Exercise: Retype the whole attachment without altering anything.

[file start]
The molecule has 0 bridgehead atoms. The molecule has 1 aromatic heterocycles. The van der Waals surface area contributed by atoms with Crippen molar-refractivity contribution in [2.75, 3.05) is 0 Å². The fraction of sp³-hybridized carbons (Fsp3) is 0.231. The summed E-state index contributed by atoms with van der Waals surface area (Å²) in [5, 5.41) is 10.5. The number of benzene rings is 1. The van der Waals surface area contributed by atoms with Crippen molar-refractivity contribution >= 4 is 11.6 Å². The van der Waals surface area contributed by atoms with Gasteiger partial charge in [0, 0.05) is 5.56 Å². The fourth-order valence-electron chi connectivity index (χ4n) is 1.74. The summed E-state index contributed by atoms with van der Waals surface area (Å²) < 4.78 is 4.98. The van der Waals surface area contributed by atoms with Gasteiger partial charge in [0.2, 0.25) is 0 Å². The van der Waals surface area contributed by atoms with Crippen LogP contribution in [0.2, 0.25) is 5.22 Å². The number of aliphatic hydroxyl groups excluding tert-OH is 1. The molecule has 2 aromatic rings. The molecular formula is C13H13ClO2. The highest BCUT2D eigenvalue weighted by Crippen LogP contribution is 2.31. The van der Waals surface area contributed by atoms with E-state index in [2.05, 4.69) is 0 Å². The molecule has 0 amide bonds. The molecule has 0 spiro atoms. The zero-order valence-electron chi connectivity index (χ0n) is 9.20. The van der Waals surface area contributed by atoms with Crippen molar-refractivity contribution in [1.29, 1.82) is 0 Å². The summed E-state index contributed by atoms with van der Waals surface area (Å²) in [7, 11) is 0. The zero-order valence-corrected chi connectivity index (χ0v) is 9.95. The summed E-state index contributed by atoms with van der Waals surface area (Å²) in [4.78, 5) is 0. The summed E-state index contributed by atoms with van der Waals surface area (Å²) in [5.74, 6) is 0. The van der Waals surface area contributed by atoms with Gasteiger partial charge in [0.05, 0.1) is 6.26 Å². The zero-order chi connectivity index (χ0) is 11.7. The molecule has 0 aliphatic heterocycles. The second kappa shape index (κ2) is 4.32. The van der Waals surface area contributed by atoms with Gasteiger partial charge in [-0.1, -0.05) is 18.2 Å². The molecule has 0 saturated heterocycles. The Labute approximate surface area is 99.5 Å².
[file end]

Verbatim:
The molecule has 0 bridgehead atoms. The molecule has 1 aromatic heterocycles. The van der Waals surface area contributed by atoms with Crippen molar-refractivity contribution in [2.75, 3.05) is 0 Å². The fraction of sp³-hybridized carbons (Fsp3) is 0.231. The summed E-state index contributed by atoms with van der Waals surface area (Å²) in [5, 5.41) is 10.5. The number of benzene rings is 1. The van der Waals surface area contributed by atoms with Crippen molar-refractivity contribution >= 4 is 11.6 Å². The van der Waals surface area contributed by atoms with Gasteiger partial charge in [0, 0.05) is 5.56 Å². The fourth-order valence-electron chi connectivity index (χ4n) is 1.74. The summed E-state index contributed by atoms with van der Waals surface area (Å²) < 4.78 is 4.98. The van der Waals surface area contributed by atoms with Gasteiger partial charge in [0.2, 0.25) is 0 Å². The van der Waals surface area contributed by atoms with Crippen LogP contribution in [0.2, 0.25) is 5.22 Å². The number of aliphatic hydroxyl groups excluding tert-OH is 1. The molecule has 2 aromatic rings. The molecular formula is C13H13ClO2. The highest BCUT2D eigenvalue weighted by Crippen LogP contribution is 2.31. The van der Waals surface area contributed by atoms with E-state index in [2.05, 4.69) is 0 Å². The molecule has 0 amide bonds. The molecule has 0 spiro atoms. The zero-order valence-electron chi connectivity index (χ0n) is 9.20. The van der Waals surface area contributed by atoms with Crippen molar-refractivity contribution in [1.29, 1.82) is 0 Å². The summed E-state index contributed by atoms with van der Waals surface area (Å²) in [7, 11) is 0. The zero-order valence-corrected chi connectivity index (χ0v) is 9.95. The summed E-state index contributed by atoms with van der Waals surface area (Å²) in [4.78, 5) is 0. The summed E-state index contributed by atoms with van der Waals surface area (Å²) in [5.74, 6) is 0. The van der Waals surface area contributed by atoms with Gasteiger partial charge in [0.05, 0.1) is 6.26 Å². The zero-order chi connectivity index (χ0) is 11.7. The molecule has 0 aliphatic heterocycles. The second kappa shape index (κ2) is 4.32. The van der Waals surface area contributed by atoms with Gasteiger partial charge in [-0.1, -0.05) is 18.2 Å². The molecule has 0 saturated heterocycles. The Labute approximate surface area is 99.5 Å².